By Elizabeth Hur
PHILADELPHIA (CBS) — A final appeal was made to the alumni of a local Catholic high school slated for closure.
The message was loud and clear – it’s now or never.
“The appeal process was only announced on January 6th and all the appeals have to be done by the end of January and I need to be able to see what is concretely available in terms of money to bring along with our plans of how we go forward,” Rev. James Olson said.
As the president of Archbishop Prendergast and Monsignor Bonner High School, Rev. Olson gathered alums and concerned parents Tuesday night to announce that the school has so far raised about $250,000. It’s an impressive amount but still insufficient.
Rev. Olson explained, “I don’t have an exact figure but I believe that we would need somewhere in the neighborhood of $2.5 million to be able to say we’re solid here now and a clear path to $5 million. I really believe if we had $5 million that we would be able to continue on for a good long future because we would have a strong financial base to go alone with our strong educational Catholic plan.”
The Archdiocese of Philadelphia’s Blue Ribbon Commission named Bonner and Prendie as one of four Catholic high schools recommended for closure by the end of this school year.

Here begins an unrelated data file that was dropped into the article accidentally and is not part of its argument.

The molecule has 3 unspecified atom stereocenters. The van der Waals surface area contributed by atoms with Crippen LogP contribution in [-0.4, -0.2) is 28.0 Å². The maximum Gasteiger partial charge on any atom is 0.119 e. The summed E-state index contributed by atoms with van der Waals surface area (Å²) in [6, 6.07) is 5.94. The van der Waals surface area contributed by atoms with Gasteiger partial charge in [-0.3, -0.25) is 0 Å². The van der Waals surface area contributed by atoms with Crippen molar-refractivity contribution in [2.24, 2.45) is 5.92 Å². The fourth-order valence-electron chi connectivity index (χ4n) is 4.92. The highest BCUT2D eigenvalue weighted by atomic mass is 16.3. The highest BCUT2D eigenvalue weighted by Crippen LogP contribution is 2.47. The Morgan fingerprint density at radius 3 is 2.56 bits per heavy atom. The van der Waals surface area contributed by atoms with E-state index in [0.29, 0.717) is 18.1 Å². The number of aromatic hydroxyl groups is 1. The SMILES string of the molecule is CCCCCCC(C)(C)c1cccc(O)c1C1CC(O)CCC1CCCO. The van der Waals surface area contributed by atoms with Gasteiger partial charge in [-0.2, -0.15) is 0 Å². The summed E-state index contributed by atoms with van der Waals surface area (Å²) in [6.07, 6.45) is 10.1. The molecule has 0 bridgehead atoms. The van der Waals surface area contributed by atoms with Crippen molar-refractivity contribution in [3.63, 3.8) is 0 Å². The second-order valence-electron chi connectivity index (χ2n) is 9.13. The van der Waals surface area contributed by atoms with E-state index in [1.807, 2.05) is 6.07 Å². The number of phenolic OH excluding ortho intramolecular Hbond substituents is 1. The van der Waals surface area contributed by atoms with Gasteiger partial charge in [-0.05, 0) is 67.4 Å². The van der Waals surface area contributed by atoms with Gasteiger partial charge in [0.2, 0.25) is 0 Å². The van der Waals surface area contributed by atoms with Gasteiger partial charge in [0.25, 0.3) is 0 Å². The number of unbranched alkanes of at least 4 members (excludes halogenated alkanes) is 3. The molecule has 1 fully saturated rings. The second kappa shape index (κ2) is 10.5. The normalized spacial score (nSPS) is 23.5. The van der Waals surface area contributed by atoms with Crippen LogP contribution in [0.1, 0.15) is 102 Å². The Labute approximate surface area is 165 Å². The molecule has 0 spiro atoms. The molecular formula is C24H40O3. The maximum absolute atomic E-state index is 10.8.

Knowing, however, this is a decision that could be reversed, students and supporters have been holding meetings and rallies to fight the closure. Olson understood their passion but reminded everyone at the meeting, time is running out and at this point, the school needs monetary donations to keep its doors open.
Tom McHale, Bonner ’57 graduate told Eyewitness News, “I think there’s certainly a possibility that we should be able to keep things going.”
Lisa Rae, Prendergast ’85 graduate added, “Knowing what this school has done for the community, I’ll do anything I can to help save the school.”
Marybeth Wells, Prendergast ’81 graduate said, “I feel hopeful we’ll get it done.”
Frank Melvin, Bonner ’68 graduate said, “God bless everybody. I hope we reach our goal.”
Following the meeting, Olson said the school collected more than $50,000 onsite. Those who didn’t come with a checkbook made donations online using the laptops the school provided. The online donations had not been tallied by late Tuesday night.
Olson is scheduled to meet with the Blue Ribbon Commission on Monday, January 23rd to formally appeal the decision. Olson says he will keep that appointment if enough funds are raised by the end of this week.